The End of St PeterburgRussia 1927
Directed by Vsevolod Pudovkin
Running time 88 minutes
Pudovkin's second feature film (credit should also be given to co-director Mikhail Doller) was intended for a theatrical release to coincide with the Soviet Union's 10th Anniversary celebrations of the 1917 October Revolution. A very different film to Eisenstein's October
(1928), which dutifully concentrated more on class struggle politics, and although Pudovkin originally wanted a more epic scale than realised in the film's final cut, the scaled-down result is a powerful drama which even today and being a silent movie (a musical score by Russian composer Vladmir Lurovski was added for the film's 1969 restoration and re-release) impresses for its emotional commitment and visual sophistication. Using a conventional narrative format the film, scripted by Nathan Zarkhi, follows the path of The Village Lad (Ivan Chuvelev) from grinding rural poverty to urban political consciousness and effectively uses Eisensteinian montage to give an account of the financial and political cynicism of the bourgeois Coalition government and the eventual Bolshevik takeover.BHDVD Extras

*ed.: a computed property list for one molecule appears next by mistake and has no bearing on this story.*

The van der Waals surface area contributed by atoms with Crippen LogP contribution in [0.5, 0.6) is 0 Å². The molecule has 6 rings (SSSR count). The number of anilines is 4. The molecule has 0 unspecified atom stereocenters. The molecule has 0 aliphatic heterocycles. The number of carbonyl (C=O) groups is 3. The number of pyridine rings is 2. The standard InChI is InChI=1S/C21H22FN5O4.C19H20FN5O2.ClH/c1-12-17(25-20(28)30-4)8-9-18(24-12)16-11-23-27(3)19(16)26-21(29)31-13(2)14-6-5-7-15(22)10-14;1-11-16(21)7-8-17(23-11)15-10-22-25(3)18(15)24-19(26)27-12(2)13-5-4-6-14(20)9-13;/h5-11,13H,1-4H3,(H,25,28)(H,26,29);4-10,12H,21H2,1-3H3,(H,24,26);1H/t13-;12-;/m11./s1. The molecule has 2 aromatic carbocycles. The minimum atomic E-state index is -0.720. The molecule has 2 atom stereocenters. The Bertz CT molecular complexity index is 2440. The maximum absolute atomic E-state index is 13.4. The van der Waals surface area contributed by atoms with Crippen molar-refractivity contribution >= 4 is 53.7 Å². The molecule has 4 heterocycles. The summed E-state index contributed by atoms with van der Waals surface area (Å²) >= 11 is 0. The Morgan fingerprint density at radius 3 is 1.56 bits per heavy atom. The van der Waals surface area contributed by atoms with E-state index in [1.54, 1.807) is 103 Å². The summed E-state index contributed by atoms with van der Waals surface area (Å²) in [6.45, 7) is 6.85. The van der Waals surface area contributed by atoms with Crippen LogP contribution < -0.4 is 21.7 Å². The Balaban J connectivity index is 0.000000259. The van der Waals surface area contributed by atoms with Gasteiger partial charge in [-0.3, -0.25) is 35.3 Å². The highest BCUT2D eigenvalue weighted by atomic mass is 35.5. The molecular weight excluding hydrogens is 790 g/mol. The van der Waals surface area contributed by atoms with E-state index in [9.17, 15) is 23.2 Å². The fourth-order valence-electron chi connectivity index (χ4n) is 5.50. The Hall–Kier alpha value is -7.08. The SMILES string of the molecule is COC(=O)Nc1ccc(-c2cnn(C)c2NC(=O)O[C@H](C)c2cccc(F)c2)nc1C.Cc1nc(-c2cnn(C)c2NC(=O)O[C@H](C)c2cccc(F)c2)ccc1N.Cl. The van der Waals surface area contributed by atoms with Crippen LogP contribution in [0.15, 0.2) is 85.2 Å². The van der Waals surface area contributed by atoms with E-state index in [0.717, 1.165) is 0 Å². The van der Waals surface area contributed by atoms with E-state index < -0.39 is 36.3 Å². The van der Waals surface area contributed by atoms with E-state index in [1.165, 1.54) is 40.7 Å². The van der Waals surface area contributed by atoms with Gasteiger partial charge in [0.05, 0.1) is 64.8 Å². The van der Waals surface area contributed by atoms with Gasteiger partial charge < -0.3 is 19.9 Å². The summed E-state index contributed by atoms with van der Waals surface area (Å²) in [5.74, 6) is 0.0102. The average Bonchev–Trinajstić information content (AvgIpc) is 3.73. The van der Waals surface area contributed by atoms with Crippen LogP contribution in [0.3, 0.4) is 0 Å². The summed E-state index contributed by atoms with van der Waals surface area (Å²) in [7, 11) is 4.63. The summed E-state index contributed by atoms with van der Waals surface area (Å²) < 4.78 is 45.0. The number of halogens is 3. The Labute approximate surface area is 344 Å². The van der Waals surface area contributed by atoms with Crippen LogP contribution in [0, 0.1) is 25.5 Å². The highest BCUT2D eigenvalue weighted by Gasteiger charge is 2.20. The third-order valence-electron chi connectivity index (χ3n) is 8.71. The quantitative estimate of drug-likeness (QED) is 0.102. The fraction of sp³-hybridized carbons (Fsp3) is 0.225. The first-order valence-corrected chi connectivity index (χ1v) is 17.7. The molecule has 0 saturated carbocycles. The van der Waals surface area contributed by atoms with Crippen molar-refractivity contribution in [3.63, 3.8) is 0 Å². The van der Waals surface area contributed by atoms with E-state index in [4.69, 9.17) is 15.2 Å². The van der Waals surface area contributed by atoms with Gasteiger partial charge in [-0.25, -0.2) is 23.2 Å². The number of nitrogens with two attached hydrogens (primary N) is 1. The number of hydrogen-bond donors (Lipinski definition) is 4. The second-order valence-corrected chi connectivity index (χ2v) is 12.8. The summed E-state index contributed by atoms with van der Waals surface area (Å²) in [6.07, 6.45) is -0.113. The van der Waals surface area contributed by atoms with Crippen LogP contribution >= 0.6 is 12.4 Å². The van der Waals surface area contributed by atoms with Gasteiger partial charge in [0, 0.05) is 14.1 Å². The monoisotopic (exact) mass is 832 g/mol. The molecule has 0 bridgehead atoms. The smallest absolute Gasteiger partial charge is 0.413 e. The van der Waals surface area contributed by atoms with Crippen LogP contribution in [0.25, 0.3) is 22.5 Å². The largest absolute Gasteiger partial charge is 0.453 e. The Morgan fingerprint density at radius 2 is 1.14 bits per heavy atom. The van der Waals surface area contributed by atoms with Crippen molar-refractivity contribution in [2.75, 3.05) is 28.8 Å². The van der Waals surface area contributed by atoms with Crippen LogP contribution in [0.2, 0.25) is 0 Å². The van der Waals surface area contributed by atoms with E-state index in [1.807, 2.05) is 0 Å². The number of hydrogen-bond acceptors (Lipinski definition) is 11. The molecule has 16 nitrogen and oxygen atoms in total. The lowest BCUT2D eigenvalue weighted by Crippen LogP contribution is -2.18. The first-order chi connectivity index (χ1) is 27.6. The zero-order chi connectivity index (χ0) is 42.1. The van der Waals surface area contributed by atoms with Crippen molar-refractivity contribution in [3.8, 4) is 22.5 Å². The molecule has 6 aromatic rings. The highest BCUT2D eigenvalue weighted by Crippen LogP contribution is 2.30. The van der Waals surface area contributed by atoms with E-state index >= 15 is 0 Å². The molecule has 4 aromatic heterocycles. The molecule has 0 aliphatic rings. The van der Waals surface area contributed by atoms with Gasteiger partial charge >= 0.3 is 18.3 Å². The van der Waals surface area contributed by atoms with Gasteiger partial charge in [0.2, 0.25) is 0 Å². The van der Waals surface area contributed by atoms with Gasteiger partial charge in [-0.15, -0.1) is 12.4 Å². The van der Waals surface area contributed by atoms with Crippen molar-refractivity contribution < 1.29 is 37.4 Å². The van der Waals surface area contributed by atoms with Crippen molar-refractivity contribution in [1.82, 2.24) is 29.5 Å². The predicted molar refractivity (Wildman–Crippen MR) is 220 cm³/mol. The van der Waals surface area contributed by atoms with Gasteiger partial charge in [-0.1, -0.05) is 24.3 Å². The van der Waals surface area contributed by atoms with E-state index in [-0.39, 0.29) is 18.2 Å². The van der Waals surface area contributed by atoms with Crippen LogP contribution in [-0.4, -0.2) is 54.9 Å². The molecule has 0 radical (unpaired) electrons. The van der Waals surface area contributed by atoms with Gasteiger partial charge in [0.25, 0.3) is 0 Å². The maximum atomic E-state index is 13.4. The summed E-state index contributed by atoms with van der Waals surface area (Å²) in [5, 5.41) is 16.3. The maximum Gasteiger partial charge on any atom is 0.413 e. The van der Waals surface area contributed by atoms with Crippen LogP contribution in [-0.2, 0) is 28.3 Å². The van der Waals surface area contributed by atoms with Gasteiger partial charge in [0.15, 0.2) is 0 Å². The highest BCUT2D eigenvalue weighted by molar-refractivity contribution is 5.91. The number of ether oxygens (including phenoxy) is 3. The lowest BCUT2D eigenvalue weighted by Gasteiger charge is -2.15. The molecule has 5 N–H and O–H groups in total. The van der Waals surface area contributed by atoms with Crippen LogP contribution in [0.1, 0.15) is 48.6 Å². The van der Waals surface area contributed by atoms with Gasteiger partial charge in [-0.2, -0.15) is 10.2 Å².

: This film is presented in its original screen aspect ratio of 1.33:1 and with a Dolby Digital 2.0 mono soundtrack and comes with a short text essay on the historical background to the events depicted. English subtitles are used in conjunction with the original Russian intertitles.
Available from: Force Entertainment
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